Cold is the Sea explores an old school Navy tradition where sailors had handmade patches sewn inside the cuffs of their jumpers. SCPO Daniel D. Smith’s article on "Liberty Cuffs" can give you a full rundown on the history of this sartorial practice. Navy uniform threads on Military.Com and the US Militaria Forum have some personal photos of Liberty Cuffs and anecdotes about getting and wearing them by real, gen-u-ine sailors.
For these cuffs I decided to illustrate the submarine warfare badge (because it’s so cool) and a mermaid (how could I not)… and painted in red and green stitching on the wearer’s port and starboard sleeves to mimic running lights.
Major Red Sea Research Expedition Planned
SAUDI ARABIA – The world renowned King Abdullah University of Science and Technology (Kaust) will launch March 10 a major marine research expedition in the Red Sea.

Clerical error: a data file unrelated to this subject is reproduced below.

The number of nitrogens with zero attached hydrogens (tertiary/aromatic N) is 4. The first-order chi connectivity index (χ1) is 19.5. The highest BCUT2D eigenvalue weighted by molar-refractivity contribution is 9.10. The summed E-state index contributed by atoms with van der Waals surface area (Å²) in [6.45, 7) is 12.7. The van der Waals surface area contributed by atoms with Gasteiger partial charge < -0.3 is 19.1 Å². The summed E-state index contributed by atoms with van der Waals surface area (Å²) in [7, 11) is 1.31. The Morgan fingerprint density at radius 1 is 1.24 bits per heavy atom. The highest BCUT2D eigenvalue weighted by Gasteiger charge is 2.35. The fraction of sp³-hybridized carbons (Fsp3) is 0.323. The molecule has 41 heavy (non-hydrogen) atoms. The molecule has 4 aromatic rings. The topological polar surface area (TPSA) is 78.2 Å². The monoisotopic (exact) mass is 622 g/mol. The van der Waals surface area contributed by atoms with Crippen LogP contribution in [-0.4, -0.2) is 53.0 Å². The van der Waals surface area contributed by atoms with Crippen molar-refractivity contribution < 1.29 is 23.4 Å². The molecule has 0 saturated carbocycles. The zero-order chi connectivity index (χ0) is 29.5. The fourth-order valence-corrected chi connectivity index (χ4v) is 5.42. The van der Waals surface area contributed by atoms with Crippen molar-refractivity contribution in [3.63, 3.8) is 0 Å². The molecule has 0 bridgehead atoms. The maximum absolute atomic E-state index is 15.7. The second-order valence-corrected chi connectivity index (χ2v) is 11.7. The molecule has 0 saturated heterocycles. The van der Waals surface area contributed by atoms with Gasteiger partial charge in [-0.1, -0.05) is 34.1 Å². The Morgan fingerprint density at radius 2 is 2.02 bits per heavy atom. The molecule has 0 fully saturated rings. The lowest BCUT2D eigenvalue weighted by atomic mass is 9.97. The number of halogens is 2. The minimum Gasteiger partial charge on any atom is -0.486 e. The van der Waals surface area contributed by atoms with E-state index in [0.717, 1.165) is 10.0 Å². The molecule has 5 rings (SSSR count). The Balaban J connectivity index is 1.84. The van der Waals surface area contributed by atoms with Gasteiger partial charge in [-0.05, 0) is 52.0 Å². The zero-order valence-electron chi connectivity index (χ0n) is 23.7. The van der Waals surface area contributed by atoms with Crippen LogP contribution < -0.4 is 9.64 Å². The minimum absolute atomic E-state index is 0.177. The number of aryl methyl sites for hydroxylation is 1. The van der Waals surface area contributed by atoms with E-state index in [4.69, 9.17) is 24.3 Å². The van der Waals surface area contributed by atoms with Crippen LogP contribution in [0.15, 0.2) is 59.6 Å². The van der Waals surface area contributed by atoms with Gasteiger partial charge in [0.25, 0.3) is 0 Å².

The expedition, the second of its kind, will be undertaken in the Greek research vessel R/V Aegaeo to expand on the "inadequate knowledge" of the Red Sea’s hydrography, microbial diversity and physicochemical properties, according to the expedition’s website. One aim is to conduct research on how to preserve life in the Red Sea, which is threatened by industrial pollution, excessive fishing, and the anchors of diving professionals which damage the coral reefs.
Maritime History Buff Embarks on Mammoth Project: Creating Database of Every Vessel Ever Built in the U.S.
Long New England Winter Drives Man to Madness
Thousands of ships over hundreds of years have navigated the rolling waters of Maine’s Penobscot River across the street from Jon Johansen’s home. Inspired by that history, Johansen set about documenting every ship ever built along the shores of the state’s largest river.